A magical journey awaits Christina in the Cupboard!

Christina in the Cupboard is the latest play from the team at subtlenuance theatre in Sydney and by all reports it is going to take you on a wonderful journey of the mind!

Iced Vovo spoke with writer/director Paul Gilchrist:
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Q: First up I saw where you’re billing the new play, Cristina in the Cupboard, as an experiment in comic magical realism – can you explain for the un-initiated what that is?

A: We follow Cristina on an inner journey. The play doesn’t present everyday external life, but rather Cristina’s inner world. She confronts her demons and courts her dreams. The play is ‘magical’ because it’s not set in mundane reality, but still ‘realistic’ because it’s truthful to the fears and hopes so many of us entertain. And ‘comic’? In her inner world, Cristina meets a whole host of crazy hyperbolic characters that have been a joy to create.

Q: Without giving too much away what is the basic premise or plot line?

A: Cristina is a contemporary woman. Intelligent. Capable. But she’s not satisfied with what’s on offer. Life seems too small. So she takes the extraordinary step of withdrawing from society. It’s not a common choice nowadays. But it used to be, before the Industrial Revolution made our lives longer, and faster. And it still is a choice in many societies. “Cristina in the Cupboard” is an exploration of the contemplative life, its wonders and its temptations.

Q: What’s the main message or idea of the play or is that left up to theatre-goers to extrapolate?

A: I think audience members will find the play a lot of fun and hopefully quite moving. And I also hope it’s a conversation starter. I’d love people to consider the tension between the right we have to ‘me time’ and the consequences of our withdrawal on other people. I’d also love to throw into the modern conversation the possibility that ‘time out’ isn’t just about relaxation. Truly magical things can happen when you explore the world within.

Peter McAllum and Helen Tonkin
Peter McAllum and Helen Tonkin

Q: What prompted the subject matter? I thought it was interesting what you said about us trying to balance our own time with the demands on us from others. I’m wondering if you’ve figured out through writing this play what effect this has had on humans/society?

A: The subject matter was prompted by the fact as a company we create theatre that’s both philosophical and political. These two strands have a natural tension. Thought versus action. We need to have time to think, but it’s irresponsible not to act. But, of course, on one level, that’s a false dichotomy. Our thought feeds our action and our experience informs our thought. A full, rich life is one where we get the chance to explore both sides.

Q: Surely alone time allows us the opportunity to explore ourselves or to think magical things or think nothing – your thoughts?

A: Cristina’s inner journey takes her to an extraordinary place, a place of joy and strength. Without ‘alone time’ I suspect it is difficult to get to that place. But once you’ve found the extraordinary beauties of that place you have a responsibility to share. And that can mean going back to places you may have originally wanted to escape……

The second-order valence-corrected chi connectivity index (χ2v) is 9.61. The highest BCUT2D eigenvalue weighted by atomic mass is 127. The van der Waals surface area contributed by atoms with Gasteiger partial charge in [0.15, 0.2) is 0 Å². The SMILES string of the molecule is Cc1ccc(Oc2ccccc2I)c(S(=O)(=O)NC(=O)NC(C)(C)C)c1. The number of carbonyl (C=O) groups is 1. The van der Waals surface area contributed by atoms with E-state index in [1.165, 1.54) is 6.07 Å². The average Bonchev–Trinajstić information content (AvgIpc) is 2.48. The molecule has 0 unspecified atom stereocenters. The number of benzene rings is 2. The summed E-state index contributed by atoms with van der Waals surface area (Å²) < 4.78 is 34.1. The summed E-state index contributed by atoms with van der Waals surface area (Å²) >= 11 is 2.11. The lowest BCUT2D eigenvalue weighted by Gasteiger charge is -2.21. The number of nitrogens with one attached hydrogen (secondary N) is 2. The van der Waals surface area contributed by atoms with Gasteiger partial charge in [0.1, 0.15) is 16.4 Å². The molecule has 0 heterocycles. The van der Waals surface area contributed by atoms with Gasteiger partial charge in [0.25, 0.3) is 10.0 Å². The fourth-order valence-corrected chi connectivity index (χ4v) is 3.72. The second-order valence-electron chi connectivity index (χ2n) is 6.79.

Kelly Anne Robinson
Kelly Anne Robinson

Q: What actors have you got on board for this production?

A: Cristina is an eight character ensemble piece, and we’ve had the good fortune to put together a wonderful team. Sylvia Keays plays Cristina, and it’s beautiful to work with her again after the joy that’s been Blind Tasting. Alice Keohavong plays her sister, and many readers will know Alice from the multi-award winning Australian film The Rocket. Cristina’s parents are played by Peter McAllum and Helen Tonkin, rightfully well known and highly respected actors whose wealth of experience is a real blessing. And Cristina’s inner world is further populated with some terrific actors – Sonya Kerr, Kelly Robinson, and Stephen Wilkinson – actors I’ve had the pleasure to have worked with on previous projects such as Lucy Black, Rocket Man and The Political Hearts of Children. And for anyone who saw Daniela Giorgi’s Friday at The Old Fitz, we’ve also got the brilliant young actor Sinead Curry on board.

2013 is our fifth year of producing solely original work and Cristina in the Cupboard is our sixteenth production. It will pleasingly fit into our body of work because it’s philosophical theatre presented in what we believe is an engaging way. But Cristina is also an exciting new step. We look forward to sharing it with audiences.

Sylvia Keays and Stephen Wilkinson
Sylvia Keays and Stephen Wilkinson

Q: Where will it be running and what dates?
Cristina in the Cupboard
Written and directed by Paul Gilchrist
Produced by Daniela Giorgi
With Sinead Curry, Sylvia Keays, Alice Keohavong, Sonya Kerr, Peter McAllum, Kelly Robinson, Helen Tonkin, Stephen Wilkinson
6 – 17 November 2013
Preview 6 November
TAP Gallery, Downstairs Theatre
278 Palmer Street, Darlinghurst
Tue to Sat 8pm, Sun 6pm
Tix: $25 / $20 / Cheap Tue $15 / Preview $15
Bookings 0481 514 945
More info: www.subtlenuance.com

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